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The Fire Fly Project

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Abstract:

Censorship of news on the Japanese attempts to "blitz" the United States and Canada by incendiary and anti-personnel balloon bombs was highly successful. It was so much so, that even yet many foresters and most of the general public have only a vague knowledge of the incidents. Comments have been heard to the effect that the talk about incendiary balloons was mostly imagination or propaganda. As it turned out, this phase of the Japanese war effort was quite futile, as were many others. But it had elements that could not be discounted. The increasing ingenuity displayed by the balloons and their cargoes made the desire and intent and the potential threat clear. Full preparation for dealing with these intended "invasions by proxy" was regarded as essential by military authorities. The characteristics of upper wind movements in the Northern Pacific and Japanese unfamiliarity with conditions in the United States proved to be powerful allies. The heaviest concentration arrived too early in the season to start forest fires. Several fires of unknown origin did occur later on that might have been caused by balloons that had been grounded or that happened to float longer than normal because of defective operation. The army was of the belief that no new balloons came over after April. American bombing of the launching base near Tokyo is said too to have contributed much to Japanese discouragement in this ambitious project. Since V-J day, Japanese scientists have been interviewed by intelligence officers of General MacArthur's staff to gain further details of the Japanese plan. These scientists were evasive in their replies. But it was evident that their meteorologists already knew that delivery of the incendiary balloons by wind currents in the United States and Canada was dependable only during the winter months. They constructed the balloons to remain aloft 80 hours and expected them to reach our west coast in 60 hours. They estimated that 10,000 of these balloons were launched during the winter months of 1944 and 1945. Japanese military authorities had ordered more work on balloons shortly after the Doolittle raid in April, 1942, and had regarded the balloons as particularly valuable to Japanese morale. The author describes the unusual organization and activities of the "Fire Fly" project. This organization proved to be extremely effective in keeping to a minimum, losses caused by Japanese incendiary balloons. But by far greater importance was its effectiveness in meeting the far greater threat of the regular fire season at a time of critical manpower shortages.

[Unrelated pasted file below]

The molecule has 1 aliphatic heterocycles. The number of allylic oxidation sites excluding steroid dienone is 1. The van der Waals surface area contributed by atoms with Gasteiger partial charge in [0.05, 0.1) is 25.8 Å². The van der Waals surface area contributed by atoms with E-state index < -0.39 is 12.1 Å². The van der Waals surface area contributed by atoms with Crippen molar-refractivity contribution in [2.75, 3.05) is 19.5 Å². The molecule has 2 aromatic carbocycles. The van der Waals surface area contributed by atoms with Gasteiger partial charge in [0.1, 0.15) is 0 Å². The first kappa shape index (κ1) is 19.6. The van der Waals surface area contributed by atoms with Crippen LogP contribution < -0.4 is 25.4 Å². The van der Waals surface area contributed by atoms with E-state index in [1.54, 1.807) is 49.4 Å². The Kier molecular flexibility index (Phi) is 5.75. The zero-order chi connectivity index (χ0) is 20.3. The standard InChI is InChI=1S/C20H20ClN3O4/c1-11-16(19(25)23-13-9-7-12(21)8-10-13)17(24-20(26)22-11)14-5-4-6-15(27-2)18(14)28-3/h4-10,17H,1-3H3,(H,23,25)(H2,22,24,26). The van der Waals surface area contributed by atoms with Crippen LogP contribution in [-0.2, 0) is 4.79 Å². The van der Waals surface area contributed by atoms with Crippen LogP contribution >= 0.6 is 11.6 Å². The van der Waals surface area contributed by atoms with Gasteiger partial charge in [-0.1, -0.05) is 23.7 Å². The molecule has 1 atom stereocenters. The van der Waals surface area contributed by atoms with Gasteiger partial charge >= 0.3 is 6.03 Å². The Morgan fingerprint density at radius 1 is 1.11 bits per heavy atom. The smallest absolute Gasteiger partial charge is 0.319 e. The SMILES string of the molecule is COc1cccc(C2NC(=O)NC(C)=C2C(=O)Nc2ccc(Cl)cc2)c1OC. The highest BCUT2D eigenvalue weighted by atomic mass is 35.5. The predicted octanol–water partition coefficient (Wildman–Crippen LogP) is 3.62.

Document Type: Journal Article

Affiliations: U. S. Forest Service, Sonora, Calif.; liaison officer, Fourth Air Force Headquarters, Junior member, S.A.F.

Publication date: 1946-08-01

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  • The Journal of Forestry is the most widely circulated scholarly forestry journal in the world. In print since 1902, the Journal has received several national awards for excellence. The mission of the Journal of Forestry is to advance the profession of forestry by keeping forest management professionals informed about significant developments and ideas in the many facets of forestry: economics, education and communication, entomology and pathology, fire, forest ecology, geospatial technologies, history, international forestry, measurements, policy, recreation, silviculture, social sciences, soils and hydrology, urban and community forestry, utilization and engineering, and wildlife management. The Journal is published bimonthly: January, March, May, July, September, and November.

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